The Forest of Bowland Area of Outstanding Natural Beauty (AONB) appointed Conservefor on behalf of the Pendle Hill Landscape Partnership to undertake the peat restoration of Barley Moor on the summit of Pendle Hill in Lancashire.
Three areas on Barley Moor were identified for restoration. These exposed areas on the summit of Pendle consisted of large areas of exposed peat and natural gullies with actively eroding sides.
The areas required the following restoration work:
- Machine work to re-profile hags and gully sides back to an angle of 45° and stretch out any remaining vegetation to cover the bare peat
- Installation of low peat dams and coir logs to slow flow around the base of hags and bare peat lenses
- Re-vegetate bare peat by applying lime, seed, fertiliser and heather brash
- Inoculation of wet areas created by dams with 1000 sphagnum moss plug plants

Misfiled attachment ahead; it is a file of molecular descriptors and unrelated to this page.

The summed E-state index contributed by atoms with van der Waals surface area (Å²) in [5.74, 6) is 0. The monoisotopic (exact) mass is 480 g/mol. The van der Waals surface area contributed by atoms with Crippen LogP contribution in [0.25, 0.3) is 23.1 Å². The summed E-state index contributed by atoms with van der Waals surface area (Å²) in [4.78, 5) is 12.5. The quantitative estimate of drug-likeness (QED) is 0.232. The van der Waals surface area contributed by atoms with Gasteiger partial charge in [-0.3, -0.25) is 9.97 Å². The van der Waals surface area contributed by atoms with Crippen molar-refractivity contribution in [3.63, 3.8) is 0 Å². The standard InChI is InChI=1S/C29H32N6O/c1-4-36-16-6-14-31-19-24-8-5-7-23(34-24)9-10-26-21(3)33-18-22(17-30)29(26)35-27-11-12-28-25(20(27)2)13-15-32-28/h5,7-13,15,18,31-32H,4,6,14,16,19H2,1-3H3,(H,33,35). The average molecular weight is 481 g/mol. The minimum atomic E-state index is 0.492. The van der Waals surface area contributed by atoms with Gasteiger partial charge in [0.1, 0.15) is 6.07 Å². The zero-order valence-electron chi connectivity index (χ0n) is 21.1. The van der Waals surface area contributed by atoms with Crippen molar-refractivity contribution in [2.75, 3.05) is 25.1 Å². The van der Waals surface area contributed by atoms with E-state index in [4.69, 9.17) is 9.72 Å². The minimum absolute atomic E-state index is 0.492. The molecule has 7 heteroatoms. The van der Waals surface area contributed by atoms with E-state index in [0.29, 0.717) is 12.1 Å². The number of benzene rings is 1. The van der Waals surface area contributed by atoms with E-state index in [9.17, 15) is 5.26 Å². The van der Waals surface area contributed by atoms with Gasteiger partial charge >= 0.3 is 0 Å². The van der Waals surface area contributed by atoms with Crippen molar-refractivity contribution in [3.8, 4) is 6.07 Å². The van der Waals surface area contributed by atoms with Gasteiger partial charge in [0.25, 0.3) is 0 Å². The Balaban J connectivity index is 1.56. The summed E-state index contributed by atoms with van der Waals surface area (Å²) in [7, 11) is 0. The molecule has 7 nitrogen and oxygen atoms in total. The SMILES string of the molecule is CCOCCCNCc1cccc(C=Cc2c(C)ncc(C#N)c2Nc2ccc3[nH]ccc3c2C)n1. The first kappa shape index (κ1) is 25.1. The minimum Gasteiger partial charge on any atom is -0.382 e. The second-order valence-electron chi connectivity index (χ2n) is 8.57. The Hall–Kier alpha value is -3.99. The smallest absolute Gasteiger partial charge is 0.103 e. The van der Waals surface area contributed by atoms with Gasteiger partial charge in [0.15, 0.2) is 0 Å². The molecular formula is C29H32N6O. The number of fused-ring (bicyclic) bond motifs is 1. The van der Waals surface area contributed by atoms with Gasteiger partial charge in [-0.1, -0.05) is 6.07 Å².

- Installation of timber dams across gullies to slow flow and create wet features
- Supply and planting of 1200 cotton grass plug plants
Our experienced peatland restoration team began by, using specially adapted, 7 tonne 360 excavators fitted with 900mm wide tracks and tilt-rotate bucket attachment. The modifications allow the work to be carried out with minimal disturbance to the surrounding vegetation. Small peat dams were also created at intervals along the gully bottoms to slow the water to prevent further erosion.
Our peat restoration team then used our tracked Yanmar tractor with Rytec heather mower to harvest the heather from nearby heather beds. The heather brash was spread by hand over the hags and gully sides and on any exposed peat creating a protective layer.
1000 sphagnum plug plants and 1200 cotton grass plugs were then planted onto areas of bare peat and the shallow pools behind the peat and timber dams.
Lime, moorland seed and fertiliser were applied to the repaired areas to aid vegetation recovery across the site.